CONCLUSION

The benefits of CDK4/6i’s in PCa can be optimized by fully understanding pathways that are involved with the cell cycle, resistance patterns of CDK4/6i’s and by utilizing therapies that target driver mutations in mCRPC. Additional research is needed in these key areas in order to provide more insightful reasoning to combinatorial therapies with CDK4/6i’s to maximize efficacy and durability of response. The best opportunity for synergistic success occurs when agents are combined based on interrelated mechanisms, resistance profiles, and genomics, however, it is extremely important to consider the adverse effects of the combined agents. Precision medicine should not only aid with improving effectiveness of treatment, but also protect and identify patients who would not benefit from therapy thus avoiding toxicity and decreasing morbidity. Novel strategic combinatorial therapies for mCRPC, with a CDK4/6i as the common backbone, have the potential to improve overall survival and quality of life in a patient population with few therapeutic options.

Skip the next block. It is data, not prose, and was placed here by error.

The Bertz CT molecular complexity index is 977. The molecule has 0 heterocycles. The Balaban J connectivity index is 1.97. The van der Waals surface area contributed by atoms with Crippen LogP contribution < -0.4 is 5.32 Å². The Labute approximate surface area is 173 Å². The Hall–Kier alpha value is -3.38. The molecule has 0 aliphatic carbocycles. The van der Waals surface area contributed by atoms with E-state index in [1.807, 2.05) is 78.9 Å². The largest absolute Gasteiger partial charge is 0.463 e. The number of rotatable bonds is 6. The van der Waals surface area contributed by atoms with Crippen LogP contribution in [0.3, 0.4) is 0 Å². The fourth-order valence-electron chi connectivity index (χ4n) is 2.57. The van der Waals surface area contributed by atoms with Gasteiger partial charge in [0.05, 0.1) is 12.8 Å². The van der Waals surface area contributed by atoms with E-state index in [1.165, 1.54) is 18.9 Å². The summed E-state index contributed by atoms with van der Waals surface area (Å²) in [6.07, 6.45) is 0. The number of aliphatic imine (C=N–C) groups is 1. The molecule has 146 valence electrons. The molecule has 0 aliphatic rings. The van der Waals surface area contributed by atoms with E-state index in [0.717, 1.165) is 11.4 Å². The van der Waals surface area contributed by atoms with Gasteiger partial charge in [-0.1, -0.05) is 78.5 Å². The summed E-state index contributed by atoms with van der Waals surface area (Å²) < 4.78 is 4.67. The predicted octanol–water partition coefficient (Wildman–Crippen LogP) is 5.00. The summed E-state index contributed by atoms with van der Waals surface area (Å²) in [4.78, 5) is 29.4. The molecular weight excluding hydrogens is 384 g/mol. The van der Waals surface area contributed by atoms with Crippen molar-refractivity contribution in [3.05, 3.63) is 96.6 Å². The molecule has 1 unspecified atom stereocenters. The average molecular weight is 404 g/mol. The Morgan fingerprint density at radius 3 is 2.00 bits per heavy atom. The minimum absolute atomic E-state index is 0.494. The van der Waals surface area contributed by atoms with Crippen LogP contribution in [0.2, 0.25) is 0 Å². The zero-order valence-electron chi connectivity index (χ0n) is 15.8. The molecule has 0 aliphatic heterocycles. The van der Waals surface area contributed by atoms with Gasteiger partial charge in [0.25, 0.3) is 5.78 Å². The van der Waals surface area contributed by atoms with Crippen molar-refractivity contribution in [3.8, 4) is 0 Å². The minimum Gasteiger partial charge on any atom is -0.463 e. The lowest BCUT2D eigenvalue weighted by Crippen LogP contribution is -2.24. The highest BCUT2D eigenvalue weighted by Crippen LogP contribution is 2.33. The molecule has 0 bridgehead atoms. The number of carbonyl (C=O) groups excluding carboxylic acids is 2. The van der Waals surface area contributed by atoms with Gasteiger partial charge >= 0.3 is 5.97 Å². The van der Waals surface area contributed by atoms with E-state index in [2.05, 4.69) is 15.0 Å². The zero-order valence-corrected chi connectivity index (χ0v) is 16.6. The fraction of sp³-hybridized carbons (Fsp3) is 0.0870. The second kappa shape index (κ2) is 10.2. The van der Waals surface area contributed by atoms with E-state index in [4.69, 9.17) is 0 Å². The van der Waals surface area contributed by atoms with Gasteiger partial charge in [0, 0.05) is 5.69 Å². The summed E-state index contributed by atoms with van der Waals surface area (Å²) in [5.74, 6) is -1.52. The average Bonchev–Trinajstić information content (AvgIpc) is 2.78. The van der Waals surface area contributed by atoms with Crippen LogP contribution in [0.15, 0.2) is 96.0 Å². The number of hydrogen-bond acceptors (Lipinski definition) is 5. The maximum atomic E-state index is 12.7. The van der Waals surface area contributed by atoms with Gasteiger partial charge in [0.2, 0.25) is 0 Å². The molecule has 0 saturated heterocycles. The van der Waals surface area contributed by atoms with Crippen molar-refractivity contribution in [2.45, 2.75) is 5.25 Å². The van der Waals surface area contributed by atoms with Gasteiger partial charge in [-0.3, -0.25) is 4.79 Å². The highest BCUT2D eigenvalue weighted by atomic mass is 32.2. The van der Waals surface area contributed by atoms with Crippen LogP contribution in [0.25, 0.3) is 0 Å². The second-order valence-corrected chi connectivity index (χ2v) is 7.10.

Acknowledgments

Julie Nielsen, Mayo Clinic senior production designer.


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Disclosure

The authors report no conflicts of interest in this work.


Adam M Kase,1 John A Copland III,2 Winston Tan1

1Mayo Clinic Florida Division of Hematology Oncology, Jacksonville, FL 32224, USA; 2Mayo Clinic Florida Department of Cancer Biology, Jacksonville, FL 32224, USA

Correspondence: Adam M Kase Tel +1 904-953-0315
Fax +1 905-953-2315
Email [email protected]


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Source: OncoTargets and Therapy.
Originally published October 15, 2020.

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